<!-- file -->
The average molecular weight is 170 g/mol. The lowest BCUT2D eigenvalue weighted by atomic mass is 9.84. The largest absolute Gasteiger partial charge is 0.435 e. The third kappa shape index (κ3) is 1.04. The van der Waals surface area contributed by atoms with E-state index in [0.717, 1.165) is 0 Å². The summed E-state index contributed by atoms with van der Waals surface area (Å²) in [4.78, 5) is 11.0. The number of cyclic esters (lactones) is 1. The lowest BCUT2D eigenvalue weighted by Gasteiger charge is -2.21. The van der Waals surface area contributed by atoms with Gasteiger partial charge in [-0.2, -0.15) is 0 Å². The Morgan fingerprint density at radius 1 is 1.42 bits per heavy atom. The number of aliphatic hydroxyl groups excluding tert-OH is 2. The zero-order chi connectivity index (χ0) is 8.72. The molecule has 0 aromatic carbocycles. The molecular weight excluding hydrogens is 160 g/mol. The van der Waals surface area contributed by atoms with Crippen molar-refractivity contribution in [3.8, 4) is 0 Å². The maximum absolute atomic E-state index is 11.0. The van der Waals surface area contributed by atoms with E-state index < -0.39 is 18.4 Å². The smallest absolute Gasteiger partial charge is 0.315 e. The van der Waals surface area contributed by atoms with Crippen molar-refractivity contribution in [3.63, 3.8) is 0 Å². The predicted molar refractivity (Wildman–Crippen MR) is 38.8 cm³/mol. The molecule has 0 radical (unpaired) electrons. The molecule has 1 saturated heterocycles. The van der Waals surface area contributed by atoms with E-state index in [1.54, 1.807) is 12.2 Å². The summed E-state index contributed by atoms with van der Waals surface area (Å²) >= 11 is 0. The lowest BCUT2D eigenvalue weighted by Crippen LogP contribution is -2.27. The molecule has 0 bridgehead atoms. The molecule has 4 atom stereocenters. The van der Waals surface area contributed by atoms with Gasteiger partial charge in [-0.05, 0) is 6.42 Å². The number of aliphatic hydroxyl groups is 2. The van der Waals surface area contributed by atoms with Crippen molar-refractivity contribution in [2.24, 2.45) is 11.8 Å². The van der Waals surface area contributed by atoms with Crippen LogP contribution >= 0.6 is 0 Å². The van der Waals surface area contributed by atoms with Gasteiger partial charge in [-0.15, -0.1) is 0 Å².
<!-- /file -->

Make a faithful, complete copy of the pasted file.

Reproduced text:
The average molecular weight is 170 g/mol. The lowest BCUT2D eigenvalue weighted by atomic mass is 9.84. The largest absolute Gasteiger partial charge is 0.435 e. The third kappa shape index (κ3) is 1.04. The van der Waals surface area contributed by atoms with E-state index in [0.717, 1.165) is 0 Å². The summed E-state index contributed by atoms with van der Waals surface area (Å²) in [4.78, 5) is 11.0. The number of cyclic esters (lactones) is 1. The lowest BCUT2D eigenvalue weighted by Gasteiger charge is -2.21. The van der Waals surface area contributed by atoms with Gasteiger partial charge in [-0.2, -0.15) is 0 Å². The Morgan fingerprint density at radius 1 is 1.42 bits per heavy atom. The number of aliphatic hydroxyl groups excluding tert-OH is 2. The zero-order chi connectivity index (χ0) is 8.72. The molecule has 0 aromatic carbocycles. The molecular weight excluding hydrogens is 160 g/mol. The van der Waals surface area contributed by atoms with Crippen molar-refractivity contribution in [3.8, 4) is 0 Å². The maximum absolute atomic E-state index is 11.0. The van der Waals surface area contributed by atoms with E-state index < -0.39 is 18.4 Å². The smallest absolute Gasteiger partial charge is 0.315 e. The van der Waals surface area contributed by atoms with Crippen molar-refractivity contribution in [3.63, 3.8) is 0 Å². The predicted molar refractivity (Wildman–Crippen MR) is 38.8 cm³/mol. The molecule has 0 radical (unpaired) electrons. The molecule has 1 saturated heterocycles. The van der Waals surface area contributed by atoms with E-state index in [1.54, 1.807) is 12.2 Å². The summed E-state index contributed by atoms with van der Waals surface area (Å²) >= 11 is 0. The lowest BCUT2D eigenvalue weighted by Crippen LogP contribution is -2.27. The molecule has 0 bridgehead atoms. The molecule has 4 atom stereocenters. The van der Waals surface area contributed by atoms with Gasteiger partial charge in [-0.05, 0) is 6.42 Å². The number of aliphatic hydroxyl groups is 2. The van der Waals surface area contributed by atoms with Crippen molar-refractivity contribution in [2.24, 2.45) is 11.8 Å². The van der Waals surface area contributed by atoms with Crippen LogP contribution >= 0.6 is 0 Å². The van der Waals surface area contributed by atoms with Gasteiger partial charge in [-0.15, -0.1) is 0 Å².